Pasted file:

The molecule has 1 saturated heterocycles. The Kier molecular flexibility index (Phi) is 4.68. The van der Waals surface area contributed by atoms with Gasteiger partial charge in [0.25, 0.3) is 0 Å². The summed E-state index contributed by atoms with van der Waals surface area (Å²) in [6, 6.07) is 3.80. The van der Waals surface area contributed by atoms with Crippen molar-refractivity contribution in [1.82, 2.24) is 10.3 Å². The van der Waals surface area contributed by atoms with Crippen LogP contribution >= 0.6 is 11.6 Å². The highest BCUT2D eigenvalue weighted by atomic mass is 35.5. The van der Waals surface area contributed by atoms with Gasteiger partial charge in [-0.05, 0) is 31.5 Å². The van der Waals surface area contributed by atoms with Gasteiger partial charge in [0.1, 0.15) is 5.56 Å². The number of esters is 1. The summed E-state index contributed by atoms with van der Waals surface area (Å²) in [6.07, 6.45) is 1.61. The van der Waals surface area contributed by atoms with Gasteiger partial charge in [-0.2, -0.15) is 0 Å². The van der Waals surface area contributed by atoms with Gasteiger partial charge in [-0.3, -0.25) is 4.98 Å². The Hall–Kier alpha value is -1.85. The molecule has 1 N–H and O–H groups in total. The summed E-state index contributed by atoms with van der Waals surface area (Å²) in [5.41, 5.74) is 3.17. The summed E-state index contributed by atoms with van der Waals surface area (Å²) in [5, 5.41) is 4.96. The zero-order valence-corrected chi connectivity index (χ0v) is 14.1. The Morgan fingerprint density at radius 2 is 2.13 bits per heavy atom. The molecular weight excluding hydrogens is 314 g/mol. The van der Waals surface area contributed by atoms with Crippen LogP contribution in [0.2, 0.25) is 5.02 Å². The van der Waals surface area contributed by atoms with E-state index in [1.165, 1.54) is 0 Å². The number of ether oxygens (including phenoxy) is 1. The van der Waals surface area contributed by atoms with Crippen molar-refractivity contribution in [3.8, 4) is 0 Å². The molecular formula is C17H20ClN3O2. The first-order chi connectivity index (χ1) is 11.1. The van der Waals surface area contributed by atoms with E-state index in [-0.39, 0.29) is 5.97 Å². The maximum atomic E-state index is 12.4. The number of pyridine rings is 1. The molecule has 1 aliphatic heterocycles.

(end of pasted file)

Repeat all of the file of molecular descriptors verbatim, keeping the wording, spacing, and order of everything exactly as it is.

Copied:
The molecule has 1 saturated heterocycles. The Kier molecular flexibility index (Phi) is 4.68. The van der Waals surface area contributed by atoms with Gasteiger partial charge in [0.25, 0.3) is 0 Å². The summed E-state index contributed by atoms with van der Waals surface area (Å²) in [6, 6.07) is 3.80. The van der Waals surface area contributed by atoms with Crippen molar-refractivity contribution in [1.82, 2.24) is 10.3 Å². The van der Waals surface area contributed by atoms with Crippen LogP contribution >= 0.6 is 11.6 Å². The highest BCUT2D eigenvalue weighted by atomic mass is 35.5. The van der Waals surface area contributed by atoms with Gasteiger partial charge in [-0.05, 0) is 31.5 Å². The van der Waals surface area contributed by atoms with Gasteiger partial charge in [0.1, 0.15) is 5.56 Å². The number of esters is 1. The summed E-state index contributed by atoms with van der Waals surface area (Å²) in [6.07, 6.45) is 1.61. The van der Waals surface area contributed by atoms with Gasteiger partial charge in [-0.2, -0.15) is 0 Å². The van der Waals surface area contributed by atoms with Gasteiger partial charge in [-0.3, -0.25) is 4.98 Å². The Hall–Kier alpha value is -1.85. The molecule has 1 N–H and O–H groups in total. The summed E-state index contributed by atoms with van der Waals surface area (Å²) in [5.41, 5.74) is 3.17. The summed E-state index contributed by atoms with van der Waals surface area (Å²) in [5, 5.41) is 4.96. The zero-order valence-corrected chi connectivity index (χ0v) is 14.1. The Morgan fingerprint density at radius 2 is 2.13 bits per heavy atom. The molecular weight excluding hydrogens is 314 g/mol. The van der Waals surface area contributed by atoms with Crippen LogP contribution in [0.2, 0.25) is 5.02 Å². The van der Waals surface area contributed by atoms with E-state index in [1.165, 1.54) is 0 Å². The number of ether oxygens (including phenoxy) is 1. The van der Waals surface area contributed by atoms with Crippen molar-refractivity contribution in [3.8, 4) is 0 Å². The molecular formula is C17H20ClN3O2. The first-order chi connectivity index (χ1) is 11.1. The van der Waals surface area contributed by atoms with E-state index in [-0.39, 0.29) is 5.97 Å². The maximum atomic E-state index is 12.4. The number of pyridine rings is 1. The molecule has 1 aliphatic heterocycles.